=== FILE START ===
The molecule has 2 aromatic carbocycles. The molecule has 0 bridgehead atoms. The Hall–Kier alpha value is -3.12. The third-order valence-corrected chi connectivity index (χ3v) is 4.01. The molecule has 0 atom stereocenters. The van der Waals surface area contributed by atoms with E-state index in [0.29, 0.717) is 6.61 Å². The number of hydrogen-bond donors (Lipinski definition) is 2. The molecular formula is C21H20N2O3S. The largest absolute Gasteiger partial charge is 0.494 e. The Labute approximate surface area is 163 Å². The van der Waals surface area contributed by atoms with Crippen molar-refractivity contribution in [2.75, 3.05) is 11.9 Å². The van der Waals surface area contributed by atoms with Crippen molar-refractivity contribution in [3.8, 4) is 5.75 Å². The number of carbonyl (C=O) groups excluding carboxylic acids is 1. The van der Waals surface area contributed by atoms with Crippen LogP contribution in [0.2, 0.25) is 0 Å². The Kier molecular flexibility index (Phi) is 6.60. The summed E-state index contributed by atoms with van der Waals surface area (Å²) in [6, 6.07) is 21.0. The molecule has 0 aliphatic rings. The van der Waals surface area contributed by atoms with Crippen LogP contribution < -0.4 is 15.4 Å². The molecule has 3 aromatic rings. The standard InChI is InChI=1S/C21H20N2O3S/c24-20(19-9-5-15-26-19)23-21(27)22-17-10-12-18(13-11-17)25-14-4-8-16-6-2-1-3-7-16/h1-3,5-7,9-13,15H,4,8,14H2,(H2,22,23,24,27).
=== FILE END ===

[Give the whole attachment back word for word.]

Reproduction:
The molecule has 2 aromatic carbocycles. The molecule has 0 bridgehead atoms. The Hall–Kier alpha value is -3.12. The third-order valence-corrected chi connectivity index (χ3v) is 4.01. The molecule has 0 atom stereocenters. The van der Waals surface area contributed by atoms with E-state index in [0.29, 0.717) is 6.61 Å². The number of hydrogen-bond donors (Lipinski definition) is 2. The molecular formula is C21H20N2O3S. The largest absolute Gasteiger partial charge is 0.494 e. The Labute approximate surface area is 163 Å². The van der Waals surface area contributed by atoms with Crippen molar-refractivity contribution in [2.75, 3.05) is 11.9 Å². The van der Waals surface area contributed by atoms with Crippen molar-refractivity contribution in [3.8, 4) is 5.75 Å². The number of carbonyl (C=O) groups excluding carboxylic acids is 1. The van der Waals surface area contributed by atoms with Crippen LogP contribution in [0.2, 0.25) is 0 Å². The Kier molecular flexibility index (Phi) is 6.60. The summed E-state index contributed by atoms with van der Waals surface area (Å²) in [6, 6.07) is 21.0. The molecule has 0 aliphatic rings. The van der Waals surface area contributed by atoms with Crippen LogP contribution < -0.4 is 15.4 Å². The molecule has 3 aromatic rings. The standard InChI is InChI=1S/C21H20N2O3S/c24-20(19-9-5-15-26-19)23-21(27)22-17-10-12-18(13-11-17)25-14-4-8-16-6-2-1-3-7-16/h1-3,5-7,9-13,15H,4,8,14H2,(H2,22,23,24,27).